International Cake Collaboration: Festival of Lights (Part 1)

The Sweet Life by Julie, Julie Tenlen

Social media has been awash with anticipation this week with “Festival of Lights” cover photos appearing one-by-one on the Facebook pages of top cake designers across the internet. Something big was happening on October 1st….and indeed it was unveiled today: a brand new international collaboration of cake stars all working towards a shared theme to celebrate their art. Their chosen theme: the Hindu “Festival of Lights” being celebrated around the world tonight.

Masterminded by Candace Chand of Beau Petit Cupcakes in Vancouver, 37 cake artists from around the world were brought together to collaborate on a special cake art project to shine a light on their art and the spirit of multi-culturalism.

Candace elaborates on the theme: “The Festival of Lights also known as “Diwali” is an ancient Hindu festival celebrated in autumn every year. The festival spiritually signifies the victory of light over darkness, knowledge over ignorance, good over evil, and hope over despair. Hindus celebrate this festival with cleaning, decorating, saying prayers to deities, sweet making, family feasts and gift giving.

“With this collaboration, we wanted to represent this beautiful holiday in cake form. Each of us designed our cakes based on the gorgeous colours and decorations, cultural aspects of the festival.

So what motivated Candace to put this collaboration together? “I have made some of the most amazing friends in the cake world – friends who all come together because of cake and rejoice no matter what the occasion. Hence I thought what better way to show the world that cake brings all cultures together and drives cake artists to learn about new cultures and create cake designs.”

We’re delighted to showcase the Festival of Lights collaboration on Cake Geek this week, starting with Julie Tenlen of The Sweet Life by Julie’s incredible design above.

Inspired by the goddess Lakshmi, Julie depicted her in an elaborate temple setting wearing the traditional gold embroidered red sari and jewel encrusted mukut (crown).

Julie explains: “I began my creation with an amazing PVC pipe and wire structure mounted on a plywood base. This huge display piece took me physically 2 weeks to produce, with 16 hour days.”

“I thought about her for months in advance to work through the bugs in my mind. Just the overwhelming size and detail involved in this piece was a monumental undertaking for me and certainly, my largest to date. The board measured 4 foot by 4 ½ foot and stood 3 ½ foot tall.”

“Using all mediums, the goddess is sculpted primarily of modeling chocolate with realistic fondant finishes and hand painted golden accents through out the piece. Gumpaste, fondant, and modelling chocolate are all used to complete thel temple design. I used wafer paper to create the lotus flowers perched in her hands and floating in the surrounding waters.”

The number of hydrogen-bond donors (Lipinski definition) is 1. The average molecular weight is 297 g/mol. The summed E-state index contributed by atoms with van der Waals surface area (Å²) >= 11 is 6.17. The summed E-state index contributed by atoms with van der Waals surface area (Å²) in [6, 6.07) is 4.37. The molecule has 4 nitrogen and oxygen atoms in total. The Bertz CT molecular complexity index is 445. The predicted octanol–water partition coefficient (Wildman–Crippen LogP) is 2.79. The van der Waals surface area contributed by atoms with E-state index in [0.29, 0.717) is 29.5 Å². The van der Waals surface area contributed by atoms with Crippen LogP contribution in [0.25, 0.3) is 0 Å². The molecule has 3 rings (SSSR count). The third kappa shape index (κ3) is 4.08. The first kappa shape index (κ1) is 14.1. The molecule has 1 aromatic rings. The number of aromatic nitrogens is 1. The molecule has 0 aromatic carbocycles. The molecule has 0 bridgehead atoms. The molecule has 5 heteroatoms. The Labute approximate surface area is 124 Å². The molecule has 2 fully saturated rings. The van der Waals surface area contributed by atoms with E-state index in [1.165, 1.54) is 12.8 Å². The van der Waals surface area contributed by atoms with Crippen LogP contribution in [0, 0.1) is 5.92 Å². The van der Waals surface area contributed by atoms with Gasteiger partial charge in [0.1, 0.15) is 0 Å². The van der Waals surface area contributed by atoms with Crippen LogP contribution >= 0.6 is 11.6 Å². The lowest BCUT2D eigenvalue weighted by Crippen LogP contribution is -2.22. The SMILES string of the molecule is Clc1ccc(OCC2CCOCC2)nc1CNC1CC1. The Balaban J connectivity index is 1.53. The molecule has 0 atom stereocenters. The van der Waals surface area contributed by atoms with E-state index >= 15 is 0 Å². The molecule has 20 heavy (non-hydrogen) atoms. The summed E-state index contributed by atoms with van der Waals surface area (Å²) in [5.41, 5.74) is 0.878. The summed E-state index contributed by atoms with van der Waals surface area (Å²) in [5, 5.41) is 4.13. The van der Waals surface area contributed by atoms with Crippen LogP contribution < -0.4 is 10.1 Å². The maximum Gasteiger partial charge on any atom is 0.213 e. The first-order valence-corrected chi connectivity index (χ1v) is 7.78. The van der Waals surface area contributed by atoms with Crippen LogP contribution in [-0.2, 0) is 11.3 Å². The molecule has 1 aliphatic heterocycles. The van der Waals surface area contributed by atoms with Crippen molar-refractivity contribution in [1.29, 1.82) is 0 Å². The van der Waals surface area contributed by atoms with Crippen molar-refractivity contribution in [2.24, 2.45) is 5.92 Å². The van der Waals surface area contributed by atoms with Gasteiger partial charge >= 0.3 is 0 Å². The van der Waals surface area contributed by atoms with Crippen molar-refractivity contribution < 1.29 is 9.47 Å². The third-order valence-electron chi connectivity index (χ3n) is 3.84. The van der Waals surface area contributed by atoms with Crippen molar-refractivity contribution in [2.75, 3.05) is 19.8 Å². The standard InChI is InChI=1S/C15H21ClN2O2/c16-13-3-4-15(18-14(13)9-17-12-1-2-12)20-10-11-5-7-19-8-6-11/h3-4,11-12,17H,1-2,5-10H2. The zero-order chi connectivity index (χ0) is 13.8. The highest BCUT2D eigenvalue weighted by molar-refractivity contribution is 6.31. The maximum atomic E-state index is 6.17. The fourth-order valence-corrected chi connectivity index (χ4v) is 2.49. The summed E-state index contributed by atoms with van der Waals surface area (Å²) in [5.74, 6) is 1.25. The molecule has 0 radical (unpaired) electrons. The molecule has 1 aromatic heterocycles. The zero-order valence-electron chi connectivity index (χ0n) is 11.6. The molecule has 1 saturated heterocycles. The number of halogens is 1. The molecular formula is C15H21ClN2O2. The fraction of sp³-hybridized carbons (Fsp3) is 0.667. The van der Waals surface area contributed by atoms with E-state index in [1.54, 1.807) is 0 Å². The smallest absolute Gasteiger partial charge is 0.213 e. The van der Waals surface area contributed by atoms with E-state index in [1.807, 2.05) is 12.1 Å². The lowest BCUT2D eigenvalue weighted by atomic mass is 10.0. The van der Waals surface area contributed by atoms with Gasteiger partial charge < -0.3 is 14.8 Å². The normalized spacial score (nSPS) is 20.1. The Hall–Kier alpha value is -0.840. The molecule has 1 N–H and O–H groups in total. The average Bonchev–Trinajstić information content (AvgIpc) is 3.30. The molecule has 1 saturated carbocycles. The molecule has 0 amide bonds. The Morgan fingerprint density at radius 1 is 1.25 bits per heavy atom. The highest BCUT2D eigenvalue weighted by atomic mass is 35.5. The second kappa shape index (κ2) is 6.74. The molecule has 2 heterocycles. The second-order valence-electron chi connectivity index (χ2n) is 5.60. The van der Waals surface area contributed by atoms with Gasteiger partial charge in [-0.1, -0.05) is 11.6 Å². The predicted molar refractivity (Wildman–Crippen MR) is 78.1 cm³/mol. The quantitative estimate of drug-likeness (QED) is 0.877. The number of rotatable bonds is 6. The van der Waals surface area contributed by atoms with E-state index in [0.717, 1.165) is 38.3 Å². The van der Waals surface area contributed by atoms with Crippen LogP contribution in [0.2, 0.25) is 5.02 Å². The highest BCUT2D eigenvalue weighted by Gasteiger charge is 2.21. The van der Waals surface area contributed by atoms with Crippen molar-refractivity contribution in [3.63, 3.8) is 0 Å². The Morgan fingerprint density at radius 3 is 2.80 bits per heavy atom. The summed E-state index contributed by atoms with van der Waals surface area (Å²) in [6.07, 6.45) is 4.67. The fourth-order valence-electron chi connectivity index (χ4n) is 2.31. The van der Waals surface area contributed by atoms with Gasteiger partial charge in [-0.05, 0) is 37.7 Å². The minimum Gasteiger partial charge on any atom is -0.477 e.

Shannon Bond Cake Design left, The Baking Sheet Loren Ebert right

Shannon Bond Cake Design created the beautiful hand-painted creation (above left) representing light overcoming darkness. According to Shannon, “this was my first painted cake, so the entire painting was a new experience and challenge for me! It took several weeks to narrow down a design and about 3 days to complete the painting.”

Loren Ebert of The Baking Sheet explained her striking blue creation, above right: “In preparation for the Diwali Festival, the Hindu children draw beautiful rangoli (Indian folk art) patterns with chalk on the walkways leading to their houses.  These colorful drawings are meant to be sacred welcoming areas for the Hindu deities.”

“My cake, especially my cake board, is inspired by these chalk drawings and rangoli designs, which can be simple geometric shapes, deity impressions, or flower and petal shapes.  I chose the paisley shape as it is also seen throughout Indian fashion, décor and art.

“My cake also features the lotus flower – a traditional Hindu symbol, meaning beauty, fertility, prosperity, spirituality, and eternity.

“The cake board took approximately 3 days to create. The paisley design was made using several different sized cutters.  The shapes needed to be trimmed and molded to look like they overlap.  It was challenging to get them to fit like a puzzle.”  Check out Loren’s Facebook page later this week where she’ll be posting a picture tutorial of her paisley board design.

Kara’s Couture Cakes’, Kara Andretta chose the Hindu deity, Lord Ganesh as her inspiration for her remarkable Diwali Festival of Lights collaboration piece below – a fitting choice as Ganesh is revered as the remover of obstacles, the patron of arts and sciences and the deva of intellect and wisdom.

According to Kara, the back board was most challenging: “there is so much symmetry and geometry in the design it would have been very obvious if something wasn’t attended to carefully.”  The back board took a whopping 60 hours to fully create with the entire project taking an amazing about 100 hours to complete.
All of the gems are made from isomalt sugar, cast by Kara in advance in the months prior to completion, with every gem, jewel and dragee individually hand placed in this truly phenomenal piece of cake craft.

Kara's Couture Cakes, Kara Andretta

Rachel Morris of Three Tiers for Cake drew her inspiration from “the amazingly beautiful women I saw in all of the pictures I came across while researching Diwali.  The lanterns shimmering off of the water also greatly played into how I wanted to portray my piece.